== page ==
CANDY2  Candy II
Little Michael loves candies. Most of all, he likes chocolate, strawberry and banana flavored ones. No wonder that he has candy bags everywhere  there are at least four bags on his table, one or two in the pockets of his jeans, and one under his bed (just in case). Each bag contains some candies of all three flavors. Whenever he wants to eat a candy, he finds the nearest bag (which is usually is not very far because he has really A LOT of them) and eats the candy he wants.
Yesterday, he wanted a strawberry one, so he opened one of his bags and... It is almost impossible to describe how great his disappointment was when he found out that there were no strawberry candies left in that bag. To make the matters worse, there were also none in the second bag he found. He was sure that he had lots of strawberry candies left, but he didn't know in which bags they were. Therefore, he decided to reorganize his candies, and keep the candies of the three different flavors in three distinct bags. He brought all his bags into the center of his room and realized, that there are really an awful lot of them.
Michael has N bags full of candies. He knows the number of candies of each flavor in each bag. He wants to put all chocolate ones into one bag, all strawberry ones into another bag and all banana ones into yet another bag. He has to move the candies onebyone, because he always has to look at it to determine its flavor. Moving one candy from one bag into another takes 1 second. Your task is to select the bag for each flavor, so that the total time required for Michael to move all the candies into their bags would be minimal.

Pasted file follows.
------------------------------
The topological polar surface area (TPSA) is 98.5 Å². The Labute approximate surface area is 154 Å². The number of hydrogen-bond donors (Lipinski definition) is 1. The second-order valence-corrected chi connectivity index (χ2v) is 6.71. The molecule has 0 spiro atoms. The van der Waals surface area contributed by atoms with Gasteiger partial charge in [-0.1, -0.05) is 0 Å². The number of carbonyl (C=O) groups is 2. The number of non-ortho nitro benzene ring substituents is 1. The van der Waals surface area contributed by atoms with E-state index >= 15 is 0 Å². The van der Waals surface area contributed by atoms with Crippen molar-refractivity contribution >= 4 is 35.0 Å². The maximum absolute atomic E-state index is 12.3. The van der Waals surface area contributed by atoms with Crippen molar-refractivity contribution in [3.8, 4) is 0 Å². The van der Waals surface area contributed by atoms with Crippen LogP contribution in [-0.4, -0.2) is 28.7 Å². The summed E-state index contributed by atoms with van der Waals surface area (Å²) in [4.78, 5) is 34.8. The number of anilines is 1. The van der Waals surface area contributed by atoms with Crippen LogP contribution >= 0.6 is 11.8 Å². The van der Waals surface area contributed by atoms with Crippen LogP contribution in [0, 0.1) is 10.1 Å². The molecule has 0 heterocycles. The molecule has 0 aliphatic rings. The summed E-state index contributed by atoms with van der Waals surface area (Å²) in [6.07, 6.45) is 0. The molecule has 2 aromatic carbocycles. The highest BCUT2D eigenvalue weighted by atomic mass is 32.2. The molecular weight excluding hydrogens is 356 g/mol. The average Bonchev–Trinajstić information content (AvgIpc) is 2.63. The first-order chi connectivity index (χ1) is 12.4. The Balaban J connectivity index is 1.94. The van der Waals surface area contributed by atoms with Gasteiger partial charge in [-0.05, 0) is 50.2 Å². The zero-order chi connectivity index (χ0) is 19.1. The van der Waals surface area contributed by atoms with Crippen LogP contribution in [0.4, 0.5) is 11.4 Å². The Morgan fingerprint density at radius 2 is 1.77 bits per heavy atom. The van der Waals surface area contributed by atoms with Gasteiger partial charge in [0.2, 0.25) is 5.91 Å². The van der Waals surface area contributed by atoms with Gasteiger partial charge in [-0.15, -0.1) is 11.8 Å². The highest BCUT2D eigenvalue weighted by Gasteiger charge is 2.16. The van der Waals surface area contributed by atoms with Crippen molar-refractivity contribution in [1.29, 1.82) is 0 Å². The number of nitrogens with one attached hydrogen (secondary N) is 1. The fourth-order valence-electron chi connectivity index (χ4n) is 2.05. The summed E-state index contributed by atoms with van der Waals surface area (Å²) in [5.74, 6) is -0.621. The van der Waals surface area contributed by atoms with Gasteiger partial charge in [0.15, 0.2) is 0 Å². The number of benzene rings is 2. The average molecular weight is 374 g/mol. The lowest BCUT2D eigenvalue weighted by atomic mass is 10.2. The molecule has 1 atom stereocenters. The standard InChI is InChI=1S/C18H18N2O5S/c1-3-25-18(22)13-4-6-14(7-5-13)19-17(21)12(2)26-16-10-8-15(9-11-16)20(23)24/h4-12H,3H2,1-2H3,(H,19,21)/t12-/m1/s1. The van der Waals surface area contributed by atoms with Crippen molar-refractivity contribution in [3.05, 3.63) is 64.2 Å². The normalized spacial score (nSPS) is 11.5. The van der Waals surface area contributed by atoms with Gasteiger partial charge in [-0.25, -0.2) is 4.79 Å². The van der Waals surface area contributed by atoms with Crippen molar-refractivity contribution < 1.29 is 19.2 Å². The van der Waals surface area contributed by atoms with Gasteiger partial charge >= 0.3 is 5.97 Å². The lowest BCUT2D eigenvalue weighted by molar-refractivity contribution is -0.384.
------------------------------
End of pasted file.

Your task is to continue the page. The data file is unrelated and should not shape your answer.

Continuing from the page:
Input file specification
The first line of the input file contains a single integer N  the number of bags (N<=5000). Each of the following N lines consists of three numbers ci, si, bi  the numbers of chocolate, strawberry and banana candies in the ith bag. The bags are numbered from 0 to N1 in the order in which they appear in the input.
Output file specification
Output file should contain three lines with the following text:
C[Bag for chocolate candies] S[Bag for strawberry candies] B[Bag for banana candies]
The numbers C, S, B have to be such that the total number of the required moves is minimal. If there are more solutions, you may choose any of them.
Example
Input file: 5 10 10 10 40 39 40 10 20 30 30 20 10 1 2 27 Output file: 3 1 2
Note: In this case Michael has to move 200 candies. If the bags for the different flavors were chosen in any other way, he would have to move more than 200 candies.
Note: the test data is very naive for this problem.hide comments
flyingduchman_:
20160613 20:39:46
Only unusual thing is ,


moaz rashad :
20150909 09:20:12
output format cost me 3 WA , the output should be like this :


Stupid Dog:
20150214 01:01:57
"The bags are numbered from 0 to N1" !!!! 

TUSHAR SINGHAL:
20150106 14:49:46
Last edit: 20150106 14:50:10 

NEXES:
20141128 13:41:47
can anybody explain the q


Sujay:
20131113 08:40:25
Plz explain given sample I/O. 

:
20130830 01:12:10
can anyone explain given test case!! 

Hendra Jaya:
20110213 10:49:02
My "naive" interpretation on "naive test case" costs me 2 failed submission. Don't fall into same trap folks! 

:D:
20101230 15:09:39
It means that your program can pass, even if it would TLE or WA in general case (on some tricky data). Last edit: 20101230 15:10:08 

Muhammad Ichsan Abdillah:
20101230 12:18:24
"the test data is very naive for this problem." what's the meaning of this statement? 
Added by:  Fudan University Problem Setters 
Date:  20071201 
Time limit:  1s 
Source limit:  50000B 
Memory limit:  1536MB 
Cluster:  Cube (Intel G860) 
Languages:  All except: C99 ERL JSRHINO 
Resource:  IPSC 2001